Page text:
Flashlight Techniques and How to Use them

When using a flashlight you use a one-handed or two-handed technique. I suggest you find one of each and practice them. One mistake many make is to assume that the two-handed technique is better and fail to practice the one-handed technique. As a police officer the two-handed technique works well to keep the pistol on target longer with less strain. In my opinion they do not offer any more recoil control than one-handed shooting. I found that the Rogers/cigar or Harries two handed techniques(pictured below) work the best, but still requires practice to master with little recoil control over one-handed shooting.

Rogers/cigar technique:

Use the Cigar technique by wrapping your forefinger around the flashlight and using the palm to activate the tail switch. The remaining fingers wrap around the pistol in the normal grip. Turn the light on by pulling backwards with the forefinger against the palm. This requires a small diameter light with a tailcap switch.

Harries technique:

Harries works but as you get tired the support elbow will raise up until it is parallel to the ground. Keep the elbow pointed down. Press the back of the hands together with the support wrist slightly bent to cradle the strong side hand. This works with side or tailcap switches and with larger diameter flashlights.

I like the Eye index one-handed technique over all flashlight techniques. I found that I didn’t shoot much slower one-handed. At normal ranges of a civilian encounter the accuracy is there, if you practice. Many people talk about practicing one-handed if you get injured. I found that as a civilian there are other options if injured and the more important reason to practice the one-handed draw and shooting is because there might be a flashlight in your support hand.

Eye index technique:


The Eye index is essentially the retention position where the support hand is also used defensively to block blows from the threat or to strike the threat as necessary. It also has the added benefit to intuitively move the light wherever the head moves. You can fire the pistol from retention or extended with normal one-handed shooting. You can also use a lanyard and drop the light to shoot two-handed. We’ll talk more about that next post.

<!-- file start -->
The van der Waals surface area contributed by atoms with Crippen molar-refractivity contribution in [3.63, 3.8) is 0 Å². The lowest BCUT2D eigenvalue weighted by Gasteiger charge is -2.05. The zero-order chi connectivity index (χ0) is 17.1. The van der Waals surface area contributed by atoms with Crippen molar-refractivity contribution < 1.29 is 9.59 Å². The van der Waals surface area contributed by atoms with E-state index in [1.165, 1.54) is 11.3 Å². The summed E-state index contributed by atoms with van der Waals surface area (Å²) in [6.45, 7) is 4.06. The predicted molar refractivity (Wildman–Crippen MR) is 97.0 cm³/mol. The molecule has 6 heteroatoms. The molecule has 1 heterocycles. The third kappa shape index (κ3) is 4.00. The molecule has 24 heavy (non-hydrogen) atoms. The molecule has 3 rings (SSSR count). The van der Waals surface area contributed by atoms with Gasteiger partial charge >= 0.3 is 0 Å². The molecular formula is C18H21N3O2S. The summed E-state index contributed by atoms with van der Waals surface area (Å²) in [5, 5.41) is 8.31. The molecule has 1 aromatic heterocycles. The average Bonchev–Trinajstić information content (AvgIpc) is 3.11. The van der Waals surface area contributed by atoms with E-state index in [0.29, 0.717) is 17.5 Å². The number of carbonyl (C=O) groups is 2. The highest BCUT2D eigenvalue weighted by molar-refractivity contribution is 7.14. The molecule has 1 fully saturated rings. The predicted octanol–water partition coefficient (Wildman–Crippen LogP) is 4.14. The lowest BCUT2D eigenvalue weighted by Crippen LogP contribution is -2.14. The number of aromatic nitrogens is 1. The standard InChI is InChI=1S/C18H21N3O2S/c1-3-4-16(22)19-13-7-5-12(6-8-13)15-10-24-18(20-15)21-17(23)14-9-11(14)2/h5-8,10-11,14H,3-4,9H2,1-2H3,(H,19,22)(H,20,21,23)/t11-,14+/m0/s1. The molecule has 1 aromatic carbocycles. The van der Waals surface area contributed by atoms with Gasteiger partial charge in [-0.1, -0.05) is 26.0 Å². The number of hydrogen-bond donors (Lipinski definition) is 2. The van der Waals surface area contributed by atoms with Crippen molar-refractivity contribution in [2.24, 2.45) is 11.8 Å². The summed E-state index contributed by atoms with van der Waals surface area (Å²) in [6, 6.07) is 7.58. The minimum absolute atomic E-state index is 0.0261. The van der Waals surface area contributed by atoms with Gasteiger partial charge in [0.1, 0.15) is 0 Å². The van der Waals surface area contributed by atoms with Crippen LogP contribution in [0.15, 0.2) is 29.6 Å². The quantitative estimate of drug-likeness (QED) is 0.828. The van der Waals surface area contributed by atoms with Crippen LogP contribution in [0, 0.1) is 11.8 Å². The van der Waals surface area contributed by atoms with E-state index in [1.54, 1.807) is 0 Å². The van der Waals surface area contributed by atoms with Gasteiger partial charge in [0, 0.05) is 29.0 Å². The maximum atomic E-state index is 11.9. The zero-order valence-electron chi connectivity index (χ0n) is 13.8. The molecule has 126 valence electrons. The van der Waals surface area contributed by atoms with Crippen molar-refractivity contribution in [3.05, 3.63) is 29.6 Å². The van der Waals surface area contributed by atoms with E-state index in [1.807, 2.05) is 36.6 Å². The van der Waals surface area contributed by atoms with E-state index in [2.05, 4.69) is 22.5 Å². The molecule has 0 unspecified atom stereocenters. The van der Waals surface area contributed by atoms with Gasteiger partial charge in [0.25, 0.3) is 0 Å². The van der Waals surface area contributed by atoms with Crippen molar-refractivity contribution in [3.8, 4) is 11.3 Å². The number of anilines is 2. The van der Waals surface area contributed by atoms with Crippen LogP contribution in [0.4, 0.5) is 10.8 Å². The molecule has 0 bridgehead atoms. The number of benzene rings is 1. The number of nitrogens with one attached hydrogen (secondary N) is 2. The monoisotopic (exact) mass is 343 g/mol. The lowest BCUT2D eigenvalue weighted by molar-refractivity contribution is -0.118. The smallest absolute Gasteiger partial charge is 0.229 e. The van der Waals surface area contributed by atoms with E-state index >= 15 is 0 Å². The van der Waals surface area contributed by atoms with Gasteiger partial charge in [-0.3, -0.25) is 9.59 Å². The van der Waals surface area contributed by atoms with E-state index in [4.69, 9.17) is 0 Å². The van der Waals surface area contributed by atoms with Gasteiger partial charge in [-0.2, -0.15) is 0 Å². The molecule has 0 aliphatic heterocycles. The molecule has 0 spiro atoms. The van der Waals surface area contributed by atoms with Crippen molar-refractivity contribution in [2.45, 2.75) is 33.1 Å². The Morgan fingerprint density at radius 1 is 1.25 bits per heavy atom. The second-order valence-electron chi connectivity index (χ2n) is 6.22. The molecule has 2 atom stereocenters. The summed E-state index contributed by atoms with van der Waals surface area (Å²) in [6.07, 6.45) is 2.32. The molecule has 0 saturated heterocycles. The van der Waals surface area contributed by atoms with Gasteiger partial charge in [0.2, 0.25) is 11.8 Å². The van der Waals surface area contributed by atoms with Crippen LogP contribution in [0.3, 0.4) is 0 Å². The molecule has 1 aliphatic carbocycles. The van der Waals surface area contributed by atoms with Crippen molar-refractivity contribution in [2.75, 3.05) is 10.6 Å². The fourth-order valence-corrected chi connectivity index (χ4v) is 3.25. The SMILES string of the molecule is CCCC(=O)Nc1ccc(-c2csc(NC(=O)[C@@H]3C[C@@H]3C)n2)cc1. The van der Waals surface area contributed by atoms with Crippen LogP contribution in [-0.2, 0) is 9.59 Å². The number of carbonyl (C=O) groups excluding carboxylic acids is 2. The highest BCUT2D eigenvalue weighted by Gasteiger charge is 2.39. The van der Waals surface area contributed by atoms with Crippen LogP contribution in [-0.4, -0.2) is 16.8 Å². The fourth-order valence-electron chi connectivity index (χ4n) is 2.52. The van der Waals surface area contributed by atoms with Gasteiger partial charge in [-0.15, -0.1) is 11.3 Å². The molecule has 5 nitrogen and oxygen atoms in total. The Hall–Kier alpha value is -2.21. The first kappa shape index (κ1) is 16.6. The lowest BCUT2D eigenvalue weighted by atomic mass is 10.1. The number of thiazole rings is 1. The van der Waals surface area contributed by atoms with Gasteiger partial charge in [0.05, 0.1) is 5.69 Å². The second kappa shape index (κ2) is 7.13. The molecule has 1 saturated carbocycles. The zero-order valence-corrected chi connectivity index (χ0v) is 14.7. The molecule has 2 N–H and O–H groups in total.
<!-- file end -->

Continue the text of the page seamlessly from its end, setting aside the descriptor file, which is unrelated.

Weapon mounted light technique:

Using a weapon mounted light works well for a civilian when at home. Some found that they can even conceal their weapon on their person with a weapon mounted light, most can’t. With this light you can defend yourself with a normal two-handed grip. The problem comes when you don’t have a legal reason to have a gun in your hand but need to see around you. In the last post we used the example of walking in a dark parking lot. We can’t walk around with a pistol in hand but can surely walk around with a flashlight. There is nothing wrong with having a weapon mounted light, it just doesn’t take the place of a flashlight.

There are other techniques out there. If you find one you like then make sure you practice shooting at speed. This is another great reason to buy a shot timer. Many people in the gun world make fun of shot timers as being useless games where people chase tenths of a second. I found when practicing techniques some feel better than others. When I shoot using a timer some techniques feel good but are slower to shoot. The shot timer makes it more scientific and less about feelings.

In the next post I will talk about using the flashlight lanyard and why I like it. Hint: what some say is a bad thing really works well because of how gunfights really happen. More on that next time.


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